The book comprises two principal parts: a more fundamen- what it encompasses, and its relevance to the world of the
tal first part, Principles and Basic Applications, and a more engineer. With regard to computational (river) modeling, the
applied second part, Aspects of Hydraulic Engineering. The use of fully two-dimensional or three-dimensional models
first part of the book is composed of 11 sections on hydro- could be discussed perhaps briefly, and the value and present
statics, principles of fluid flow, behavior of real fluids, flow in limitations of such models could be briefly illustrated by ex-
pipes and closed conduits, open-channel flow, pressure surges amples. Given the escalating value of the World Wide Web as
in pipelines, hydraulic machines, wave theory, sediment trans- a source of information, to students and to professionals, it is
port, flood hydrology, and dimensional analysis and physical also worth providing references to appropriate websites for
modeling. The second part comprises six sections on pipeline each section of the book.
systems, hydraulic structures, computational hydraulics, river In terms of a reference text, the material presented in the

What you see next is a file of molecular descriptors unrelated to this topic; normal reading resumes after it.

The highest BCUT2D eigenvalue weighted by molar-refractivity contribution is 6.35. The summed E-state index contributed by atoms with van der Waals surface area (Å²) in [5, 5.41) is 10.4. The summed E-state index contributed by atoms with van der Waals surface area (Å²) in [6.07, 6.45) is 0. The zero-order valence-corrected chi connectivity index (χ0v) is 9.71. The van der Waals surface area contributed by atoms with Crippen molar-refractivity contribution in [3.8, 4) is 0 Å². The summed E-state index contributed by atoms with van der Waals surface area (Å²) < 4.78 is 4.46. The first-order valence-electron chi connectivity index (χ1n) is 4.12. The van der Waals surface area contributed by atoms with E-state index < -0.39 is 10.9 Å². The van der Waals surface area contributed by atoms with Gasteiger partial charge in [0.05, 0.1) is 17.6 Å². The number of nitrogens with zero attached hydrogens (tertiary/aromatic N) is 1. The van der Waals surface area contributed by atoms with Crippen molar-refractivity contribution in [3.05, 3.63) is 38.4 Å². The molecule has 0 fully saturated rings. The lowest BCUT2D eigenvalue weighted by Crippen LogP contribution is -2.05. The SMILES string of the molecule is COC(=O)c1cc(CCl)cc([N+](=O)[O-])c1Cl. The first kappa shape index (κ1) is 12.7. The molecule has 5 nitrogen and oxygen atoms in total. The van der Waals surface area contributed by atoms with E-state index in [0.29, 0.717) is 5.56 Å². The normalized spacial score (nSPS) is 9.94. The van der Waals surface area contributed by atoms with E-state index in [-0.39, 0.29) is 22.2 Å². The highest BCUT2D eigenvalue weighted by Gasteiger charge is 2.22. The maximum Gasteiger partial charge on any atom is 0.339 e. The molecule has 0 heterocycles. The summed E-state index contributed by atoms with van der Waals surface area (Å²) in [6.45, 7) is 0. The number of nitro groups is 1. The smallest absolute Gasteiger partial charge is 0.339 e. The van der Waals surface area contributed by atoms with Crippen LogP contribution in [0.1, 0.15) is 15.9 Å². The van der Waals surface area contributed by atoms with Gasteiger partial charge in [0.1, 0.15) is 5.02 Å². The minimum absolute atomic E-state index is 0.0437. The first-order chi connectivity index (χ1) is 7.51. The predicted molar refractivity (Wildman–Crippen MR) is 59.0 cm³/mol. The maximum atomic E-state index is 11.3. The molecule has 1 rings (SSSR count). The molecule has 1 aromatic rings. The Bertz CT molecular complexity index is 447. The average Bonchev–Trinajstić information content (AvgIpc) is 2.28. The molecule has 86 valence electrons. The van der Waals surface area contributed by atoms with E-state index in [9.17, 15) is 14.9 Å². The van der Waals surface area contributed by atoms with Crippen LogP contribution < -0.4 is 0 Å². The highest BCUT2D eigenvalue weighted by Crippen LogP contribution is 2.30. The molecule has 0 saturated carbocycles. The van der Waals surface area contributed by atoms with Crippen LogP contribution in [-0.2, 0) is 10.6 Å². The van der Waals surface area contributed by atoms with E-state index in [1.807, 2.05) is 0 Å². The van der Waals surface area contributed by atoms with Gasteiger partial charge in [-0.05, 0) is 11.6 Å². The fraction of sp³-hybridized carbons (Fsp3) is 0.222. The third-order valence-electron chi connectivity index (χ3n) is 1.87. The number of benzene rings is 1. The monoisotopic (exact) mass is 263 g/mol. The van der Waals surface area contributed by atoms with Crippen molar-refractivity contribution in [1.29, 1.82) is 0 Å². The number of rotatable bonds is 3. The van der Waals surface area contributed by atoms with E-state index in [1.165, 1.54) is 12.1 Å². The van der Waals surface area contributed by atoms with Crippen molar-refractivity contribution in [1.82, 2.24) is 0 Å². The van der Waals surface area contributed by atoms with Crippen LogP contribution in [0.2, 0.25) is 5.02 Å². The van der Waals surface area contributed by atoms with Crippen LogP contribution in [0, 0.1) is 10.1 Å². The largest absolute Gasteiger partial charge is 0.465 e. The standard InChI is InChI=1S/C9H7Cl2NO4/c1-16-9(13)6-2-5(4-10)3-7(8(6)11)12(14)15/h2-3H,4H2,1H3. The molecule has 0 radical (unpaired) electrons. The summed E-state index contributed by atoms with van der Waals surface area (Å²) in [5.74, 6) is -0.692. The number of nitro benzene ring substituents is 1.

and canal engineering, coastal engineering, and water quality book essentially fulfills the authors aims of covering the hy-
modeling. Perhaps the second part is more appropriately draulics required for an undergraduate course and providing
thought of as advanced aspects of hydraulic engineering, since good, basic material for hydraulics graduate courses and pro-
a good deal of the material in the first part, basic applications, fessional practice reference. To this reviewer, however, ground
also constitutes aspects of hydraulic engineering practicefor water is an aspect of hydraulics that should, for the sake of
example, flood routing, pressure surges in pipelines, etc.